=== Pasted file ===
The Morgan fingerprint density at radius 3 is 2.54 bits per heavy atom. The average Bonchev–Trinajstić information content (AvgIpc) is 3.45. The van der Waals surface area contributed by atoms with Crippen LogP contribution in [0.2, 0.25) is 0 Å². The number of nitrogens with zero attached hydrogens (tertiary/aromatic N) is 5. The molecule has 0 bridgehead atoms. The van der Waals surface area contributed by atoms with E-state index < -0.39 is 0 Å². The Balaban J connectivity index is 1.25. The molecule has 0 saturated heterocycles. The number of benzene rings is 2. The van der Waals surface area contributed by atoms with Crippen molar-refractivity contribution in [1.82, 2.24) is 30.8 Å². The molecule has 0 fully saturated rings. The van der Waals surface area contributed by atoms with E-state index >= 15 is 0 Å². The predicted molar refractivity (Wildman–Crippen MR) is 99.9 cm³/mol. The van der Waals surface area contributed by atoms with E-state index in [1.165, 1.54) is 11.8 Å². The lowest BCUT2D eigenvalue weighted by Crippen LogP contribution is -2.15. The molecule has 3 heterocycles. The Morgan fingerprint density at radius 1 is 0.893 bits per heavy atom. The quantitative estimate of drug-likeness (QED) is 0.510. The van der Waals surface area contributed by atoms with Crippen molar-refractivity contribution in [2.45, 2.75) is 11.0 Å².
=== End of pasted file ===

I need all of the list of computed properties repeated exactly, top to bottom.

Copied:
The Morgan fingerprint density at radius 3 is 2.54 bits per heavy atom. The average Bonchev–Trinajstić information content (AvgIpc) is 3.45. The van der Waals surface area contributed by atoms with Crippen LogP contribution in [0.2, 0.25) is 0 Å². The number of nitrogens with zero attached hydrogens (tertiary/aromatic N) is 5. The molecule has 0 bridgehead atoms. The van der Waals surface area contributed by atoms with E-state index < -0.39 is 0 Å². The Balaban J connectivity index is 1.25. The molecule has 0 saturated heterocycles. The number of benzene rings is 2. The van der Waals surface area contributed by atoms with Crippen molar-refractivity contribution in [1.82, 2.24) is 30.8 Å². The molecule has 0 fully saturated rings. The van der Waals surface area contributed by atoms with E-state index >= 15 is 0 Å². The predicted molar refractivity (Wildman–Crippen MR) is 99.9 cm³/mol. The van der Waals surface area contributed by atoms with E-state index in [1.165, 1.54) is 11.8 Å². The lowest BCUT2D eigenvalue weighted by Crippen LogP contribution is -2.15. The molecule has 3 heterocycles. The Morgan fingerprint density at radius 1 is 0.893 bits per heavy atom. The quantitative estimate of drug-likeness (QED) is 0.510. The van der Waals surface area contributed by atoms with Crippen molar-refractivity contribution in [2.45, 2.75) is 11.0 Å².